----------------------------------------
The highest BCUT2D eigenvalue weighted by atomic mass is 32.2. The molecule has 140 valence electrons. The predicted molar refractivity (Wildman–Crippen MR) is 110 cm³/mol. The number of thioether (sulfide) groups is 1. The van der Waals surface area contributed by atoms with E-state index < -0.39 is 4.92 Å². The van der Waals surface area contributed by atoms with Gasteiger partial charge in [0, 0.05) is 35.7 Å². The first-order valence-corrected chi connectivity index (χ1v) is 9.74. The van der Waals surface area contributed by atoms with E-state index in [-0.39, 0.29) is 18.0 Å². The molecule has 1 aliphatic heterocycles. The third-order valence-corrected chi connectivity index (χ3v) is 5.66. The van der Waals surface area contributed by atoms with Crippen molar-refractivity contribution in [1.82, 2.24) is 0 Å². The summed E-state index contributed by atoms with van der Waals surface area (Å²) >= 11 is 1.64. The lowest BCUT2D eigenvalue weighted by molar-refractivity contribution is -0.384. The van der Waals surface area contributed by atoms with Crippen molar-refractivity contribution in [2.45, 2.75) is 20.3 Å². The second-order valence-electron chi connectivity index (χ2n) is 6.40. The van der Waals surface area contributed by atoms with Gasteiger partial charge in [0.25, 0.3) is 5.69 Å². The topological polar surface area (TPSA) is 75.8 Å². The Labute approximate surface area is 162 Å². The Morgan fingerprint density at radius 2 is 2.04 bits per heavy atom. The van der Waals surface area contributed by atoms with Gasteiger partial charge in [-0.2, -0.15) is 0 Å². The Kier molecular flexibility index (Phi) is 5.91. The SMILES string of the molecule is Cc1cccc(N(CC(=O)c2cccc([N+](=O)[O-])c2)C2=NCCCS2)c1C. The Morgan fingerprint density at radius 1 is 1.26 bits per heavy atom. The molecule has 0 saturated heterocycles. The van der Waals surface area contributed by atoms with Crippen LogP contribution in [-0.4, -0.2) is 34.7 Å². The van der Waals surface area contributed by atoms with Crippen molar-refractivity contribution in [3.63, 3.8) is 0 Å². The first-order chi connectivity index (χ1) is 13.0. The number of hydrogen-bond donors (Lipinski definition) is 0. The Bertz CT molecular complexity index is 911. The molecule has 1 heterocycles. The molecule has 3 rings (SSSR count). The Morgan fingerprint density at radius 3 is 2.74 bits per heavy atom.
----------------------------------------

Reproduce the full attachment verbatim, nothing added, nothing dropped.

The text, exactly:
The highest BCUT2D eigenvalue weighted by atomic mass is 32.2. The molecule has 140 valence electrons. The predicted molar refractivity (Wildman–Crippen MR) is 110 cm³/mol. The number of thioether (sulfide) groups is 1. The van der Waals surface area contributed by atoms with E-state index < -0.39 is 4.92 Å². The van der Waals surface area contributed by atoms with Gasteiger partial charge in [0, 0.05) is 35.7 Å². The first-order valence-corrected chi connectivity index (χ1v) is 9.74. The van der Waals surface area contributed by atoms with E-state index in [-0.39, 0.29) is 18.0 Å². The molecule has 1 aliphatic heterocycles. The third-order valence-corrected chi connectivity index (χ3v) is 5.66. The van der Waals surface area contributed by atoms with Crippen molar-refractivity contribution in [1.82, 2.24) is 0 Å². The summed E-state index contributed by atoms with van der Waals surface area (Å²) >= 11 is 1.64. The lowest BCUT2D eigenvalue weighted by molar-refractivity contribution is -0.384. The van der Waals surface area contributed by atoms with Crippen molar-refractivity contribution in [2.45, 2.75) is 20.3 Å². The second-order valence-electron chi connectivity index (χ2n) is 6.40. The van der Waals surface area contributed by atoms with Gasteiger partial charge in [0.25, 0.3) is 5.69 Å². The topological polar surface area (TPSA) is 75.8 Å². The Labute approximate surface area is 162 Å². The Morgan fingerprint density at radius 2 is 2.04 bits per heavy atom. The van der Waals surface area contributed by atoms with Gasteiger partial charge in [-0.2, -0.15) is 0 Å². The Kier molecular flexibility index (Phi) is 5.91. The SMILES string of the molecule is Cc1cccc(N(CC(=O)c2cccc([N+](=O)[O-])c2)C2=NCCCS2)c1C. The Morgan fingerprint density at radius 1 is 1.26 bits per heavy atom. The molecule has 0 saturated heterocycles. The van der Waals surface area contributed by atoms with Crippen LogP contribution in [-0.4, -0.2) is 34.7 Å². The van der Waals surface area contributed by atoms with Crippen molar-refractivity contribution in [3.63, 3.8) is 0 Å². The first-order chi connectivity index (χ1) is 13.0. The number of hydrogen-bond donors (Lipinski definition) is 0. The Bertz CT molecular complexity index is 911. The molecule has 1 heterocycles. The molecule has 3 rings (SSSR count). The Morgan fingerprint density at radius 3 is 2.74 bits per heavy atom.